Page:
he says, " I desire with all sincerity a good understand- 
ing among ye Governors of ye Provinces under ye 
Crown of England for their regulation at home and ye 
prosperity of ye respective Provinces, and do assure 
thee that it shall be my endeavour to discharge my 
part as becomes both my dut\' and interest, suppress- 
ing illegal trade and the roving of pirates about the 
several colonies seems the immediate concern. I have 
begun and shall continue to make it my care and on 
all occasions desire thy advice and assistance in ye dis- 
charge of that branch of my duty to ye Crown." 

" By your Collector I am informed," he writes to 
Major Donaldson and Captain Hallowcll, " of a late 
trial in New Castle Court against some persons since 
deceased and others who fled from Burlington before 
my arrival under suspicion of piracy that carries some 
censure upon ye Justice of that place. I desire you 
would cause ye Clerk of your Court to draw out of 


his minutes as fair an account as he possibly can and 
let it with all expedition be transmitted to me that I 
may be the more fully acquainted of all past proceed- 
ings about it." 

To William Clark, of Lewis, Sussex county, he 
writes, " I am extremely glad to hear that after the 
danger your kindness exposed you to in the sloop }-ou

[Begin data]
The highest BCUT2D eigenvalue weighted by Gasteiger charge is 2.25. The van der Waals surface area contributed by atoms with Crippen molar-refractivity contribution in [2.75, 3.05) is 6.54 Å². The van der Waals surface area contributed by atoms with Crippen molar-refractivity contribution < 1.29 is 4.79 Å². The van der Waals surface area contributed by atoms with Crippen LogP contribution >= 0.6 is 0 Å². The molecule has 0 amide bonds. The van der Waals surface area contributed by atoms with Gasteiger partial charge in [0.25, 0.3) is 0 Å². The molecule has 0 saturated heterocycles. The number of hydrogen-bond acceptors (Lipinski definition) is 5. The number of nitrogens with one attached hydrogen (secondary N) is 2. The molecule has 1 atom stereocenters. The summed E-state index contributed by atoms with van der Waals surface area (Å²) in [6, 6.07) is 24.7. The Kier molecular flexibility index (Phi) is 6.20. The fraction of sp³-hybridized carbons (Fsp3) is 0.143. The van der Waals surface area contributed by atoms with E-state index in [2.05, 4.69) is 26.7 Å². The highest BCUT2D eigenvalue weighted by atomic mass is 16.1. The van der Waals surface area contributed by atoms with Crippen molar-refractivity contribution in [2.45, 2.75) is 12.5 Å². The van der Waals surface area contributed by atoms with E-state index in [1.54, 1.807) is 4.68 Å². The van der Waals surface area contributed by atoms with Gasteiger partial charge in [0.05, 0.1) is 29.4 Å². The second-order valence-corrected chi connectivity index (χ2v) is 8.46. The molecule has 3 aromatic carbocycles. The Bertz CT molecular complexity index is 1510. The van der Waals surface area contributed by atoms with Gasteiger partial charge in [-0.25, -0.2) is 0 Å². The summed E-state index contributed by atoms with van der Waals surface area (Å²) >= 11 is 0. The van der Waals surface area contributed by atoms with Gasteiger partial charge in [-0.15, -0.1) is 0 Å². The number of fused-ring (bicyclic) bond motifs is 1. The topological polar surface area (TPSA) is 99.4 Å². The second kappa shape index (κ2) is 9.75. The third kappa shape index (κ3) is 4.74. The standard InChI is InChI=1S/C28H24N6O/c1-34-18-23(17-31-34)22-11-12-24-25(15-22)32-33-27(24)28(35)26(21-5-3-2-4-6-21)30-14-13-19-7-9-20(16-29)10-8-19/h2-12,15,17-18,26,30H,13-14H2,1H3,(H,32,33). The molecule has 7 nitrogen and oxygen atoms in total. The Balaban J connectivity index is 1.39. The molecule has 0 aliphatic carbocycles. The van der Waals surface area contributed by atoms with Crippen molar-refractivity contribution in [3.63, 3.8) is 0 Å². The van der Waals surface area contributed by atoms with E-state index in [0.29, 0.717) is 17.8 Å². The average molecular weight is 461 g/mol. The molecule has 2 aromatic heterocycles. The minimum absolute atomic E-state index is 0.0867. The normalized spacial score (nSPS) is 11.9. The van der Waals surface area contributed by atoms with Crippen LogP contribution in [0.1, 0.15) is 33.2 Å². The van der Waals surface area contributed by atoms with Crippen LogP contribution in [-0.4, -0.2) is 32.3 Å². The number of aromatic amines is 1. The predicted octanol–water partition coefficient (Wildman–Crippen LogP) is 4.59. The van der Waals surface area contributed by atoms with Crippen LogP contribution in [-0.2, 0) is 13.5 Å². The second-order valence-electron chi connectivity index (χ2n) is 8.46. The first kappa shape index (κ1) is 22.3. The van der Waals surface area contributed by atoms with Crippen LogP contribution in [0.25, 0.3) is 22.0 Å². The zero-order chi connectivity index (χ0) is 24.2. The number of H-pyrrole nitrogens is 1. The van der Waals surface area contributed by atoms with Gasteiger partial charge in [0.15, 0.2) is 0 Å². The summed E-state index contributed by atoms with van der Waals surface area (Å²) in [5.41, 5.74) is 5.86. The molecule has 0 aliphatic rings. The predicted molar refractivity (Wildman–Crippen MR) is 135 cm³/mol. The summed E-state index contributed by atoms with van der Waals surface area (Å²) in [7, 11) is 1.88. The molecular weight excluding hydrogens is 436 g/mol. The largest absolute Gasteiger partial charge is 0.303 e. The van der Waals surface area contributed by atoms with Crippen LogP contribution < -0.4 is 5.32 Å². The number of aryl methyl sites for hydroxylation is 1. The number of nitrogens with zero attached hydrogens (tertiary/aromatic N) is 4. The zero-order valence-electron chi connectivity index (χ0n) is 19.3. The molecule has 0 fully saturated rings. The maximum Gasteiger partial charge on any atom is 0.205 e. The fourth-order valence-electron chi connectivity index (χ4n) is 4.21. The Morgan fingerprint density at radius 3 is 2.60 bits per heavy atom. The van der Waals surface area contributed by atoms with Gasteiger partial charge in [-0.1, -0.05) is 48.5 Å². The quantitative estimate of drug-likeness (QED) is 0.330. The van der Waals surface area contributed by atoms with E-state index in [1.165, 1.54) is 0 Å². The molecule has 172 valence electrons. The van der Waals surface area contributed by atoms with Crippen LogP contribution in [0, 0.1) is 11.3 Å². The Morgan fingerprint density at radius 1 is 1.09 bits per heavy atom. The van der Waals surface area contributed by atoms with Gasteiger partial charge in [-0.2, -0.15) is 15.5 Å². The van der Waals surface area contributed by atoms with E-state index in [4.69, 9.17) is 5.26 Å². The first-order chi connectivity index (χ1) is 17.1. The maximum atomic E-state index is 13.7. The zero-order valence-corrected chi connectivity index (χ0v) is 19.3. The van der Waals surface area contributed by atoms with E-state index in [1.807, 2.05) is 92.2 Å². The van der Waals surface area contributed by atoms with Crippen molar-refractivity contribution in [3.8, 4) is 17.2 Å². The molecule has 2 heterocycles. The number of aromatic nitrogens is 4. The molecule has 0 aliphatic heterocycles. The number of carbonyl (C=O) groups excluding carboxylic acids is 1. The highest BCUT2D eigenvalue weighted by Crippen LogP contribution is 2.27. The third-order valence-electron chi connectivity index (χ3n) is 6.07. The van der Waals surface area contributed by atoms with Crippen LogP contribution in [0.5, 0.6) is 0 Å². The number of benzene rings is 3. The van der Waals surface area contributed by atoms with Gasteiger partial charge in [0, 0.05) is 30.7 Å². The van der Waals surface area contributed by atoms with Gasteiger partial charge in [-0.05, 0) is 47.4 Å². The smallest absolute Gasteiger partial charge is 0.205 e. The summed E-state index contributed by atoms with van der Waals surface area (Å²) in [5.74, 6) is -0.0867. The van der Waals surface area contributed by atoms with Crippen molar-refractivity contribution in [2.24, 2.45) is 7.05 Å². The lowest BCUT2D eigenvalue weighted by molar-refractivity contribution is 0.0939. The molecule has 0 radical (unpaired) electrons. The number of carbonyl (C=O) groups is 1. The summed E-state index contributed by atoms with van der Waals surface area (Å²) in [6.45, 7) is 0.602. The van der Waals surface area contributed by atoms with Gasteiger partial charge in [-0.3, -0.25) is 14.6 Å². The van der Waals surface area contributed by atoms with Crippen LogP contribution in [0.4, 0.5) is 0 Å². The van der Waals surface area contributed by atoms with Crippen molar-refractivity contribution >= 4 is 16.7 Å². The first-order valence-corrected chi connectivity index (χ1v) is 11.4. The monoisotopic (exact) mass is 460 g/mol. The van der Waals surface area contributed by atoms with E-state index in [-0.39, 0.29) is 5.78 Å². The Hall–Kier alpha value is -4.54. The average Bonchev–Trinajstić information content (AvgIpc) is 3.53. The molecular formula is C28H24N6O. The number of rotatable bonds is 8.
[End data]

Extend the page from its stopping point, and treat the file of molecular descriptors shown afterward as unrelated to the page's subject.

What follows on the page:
got all so well ashore. The thoughts of it were a 
great concern to me till eased by the news of your 
safety. I hav^e not yet fully determined the time of 
the Council and Assembly to meet, but by the first 
opportunity thou mayest expect to hear farther. Pray 
be careful to suffer no unknown persons to wander 
about without apprehension and information sent 
hither." This letter it appears was transmitted by 
Samuel Rowland, and the mention of the danger that 
Clark had exposed himself to in the sloop no doubt 
has reference to his boarding the Canterbury in a storm 
when she had got inside the Capes, to which the Pro- 
prietary was witness. 

On the 13th he wrote from Philadelphia, most prob- 
ably in the morning before he started for Chester, to 
Governor N. Blackiston of Maryland, in which he 
says, " I hope my carriage will convince my neighbors 
that we intend to be dutiful to the Crown, careful of 
its revenues and the good of Mother country, and vevy 
friendly to our neighbor colonies. Here is one 
Bradenham a physician, who pretends to have left him 
twenty months since, and pleads rather merit than 


guilt. I have clapt him up close prisoner, and en- 
treat to know, if the penitent or ingenious pirate in